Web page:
·     SENIOR CORPS VOLUNTEER RECRUITMENT.— Changes age and income eligibility for Senior Corps members -- (A) an individual age 45 years or older may enroll as a volunteer during the COVID–19 national emergency; and (B) for the purposes of Foster Grandparents and Senior Companions, ‘‘low-income person’’ and ‘‘person of low income’’ means any person whose income is not more than 400 percent of the poverty line for a single individual.

·     NATIONAL SERVICE EXPANSION FEASIBILITY STUDY.—CNCS shall conduct a study on the feasibility of increasing the capacity of national service programs to respond to the economic and social impact on communities across the country resulting from the COVID–19 national emergency and public health crisis. The CEO must submit the study and recommendations to Congress no later than 60 days after the enactment of the Act. 

SCOPE OF STUDY.—In conducting the study, CNCS shall examine new and existing programs, partnerships, organizations, and grantees that could be utilized to respond to the COVID–19 national emergency as described in sub section (a), including—

(A) service opportunities related to food security, education, economic opportunity, and disaster or emergency response;

(B) partnerships with the Department of Health and Human Services, the Centers for Disease Control and Prevention, and public health departments in all 50 States and territories to respond to public health needs related to COVID–19 such as testing, contact tracing, or related activities; and

(C) the capacity and ability of the State Commissions on National and Community Service to respond to the needs of State and local governments in each State or territory in which such State Commission is in operation.

 

REQUIRED FACTORS OF THE STUDY.—In examining new and existing programs, partnerships, organizations, and grantees, CNCS shall examine—

(A) the cost and resources necessary related to increased capacity;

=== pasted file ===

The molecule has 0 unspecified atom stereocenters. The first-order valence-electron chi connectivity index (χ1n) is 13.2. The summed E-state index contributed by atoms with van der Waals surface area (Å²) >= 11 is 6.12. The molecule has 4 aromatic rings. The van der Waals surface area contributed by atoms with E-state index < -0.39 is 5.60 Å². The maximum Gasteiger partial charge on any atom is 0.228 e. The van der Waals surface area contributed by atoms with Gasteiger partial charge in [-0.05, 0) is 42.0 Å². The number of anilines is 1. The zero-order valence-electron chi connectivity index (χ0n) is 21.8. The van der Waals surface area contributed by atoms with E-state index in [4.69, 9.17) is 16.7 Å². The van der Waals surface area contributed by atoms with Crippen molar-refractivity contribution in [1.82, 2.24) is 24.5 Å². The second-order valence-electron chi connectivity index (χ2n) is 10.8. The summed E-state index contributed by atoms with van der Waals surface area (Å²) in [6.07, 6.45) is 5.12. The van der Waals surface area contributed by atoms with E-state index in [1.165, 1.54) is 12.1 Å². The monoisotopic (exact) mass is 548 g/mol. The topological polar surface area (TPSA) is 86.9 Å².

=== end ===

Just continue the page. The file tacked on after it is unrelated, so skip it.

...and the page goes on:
(B) the timeline for implementation of any expanded partnerships or increased capacity;

(C) options to use existing corps programs overseen by CNCS for increasing such capacity, and the role of programs, such as AmeriCorps, VISTA, NCCC, or Senior Corps, for increasing capacity;

(D) the ability to increase diversity, including economic, racial, ethnic, and gender diversity, among national service volunteers and programs;

(E) the geographic distribution of demand by State due to the economic or health related impacts of COVID–19 for national service volunteer opportunities across the country and the additional volunteer capacity needed to meet such demand, comparing existing demand for volunteer opportunities to expected or realized increases as a result of COVID–19; and

(F) whether any additional administrative capacity at CNCS, such as grantee organizational capacity, is needed to respond to the increased capacity of such new or existing programs, partnerships, organizations, and grantees.

 

 

July 21, 2020

 

A Washington Update 

 

 

There is good news on the appropriations front. The House Appropriations Committee has approved its version of the FY 2021 Labor-HHS- Education bill which funds National Service programs. The bill includes an $8 million increase for RSVP. It is the largest increase for RSVP in a decade.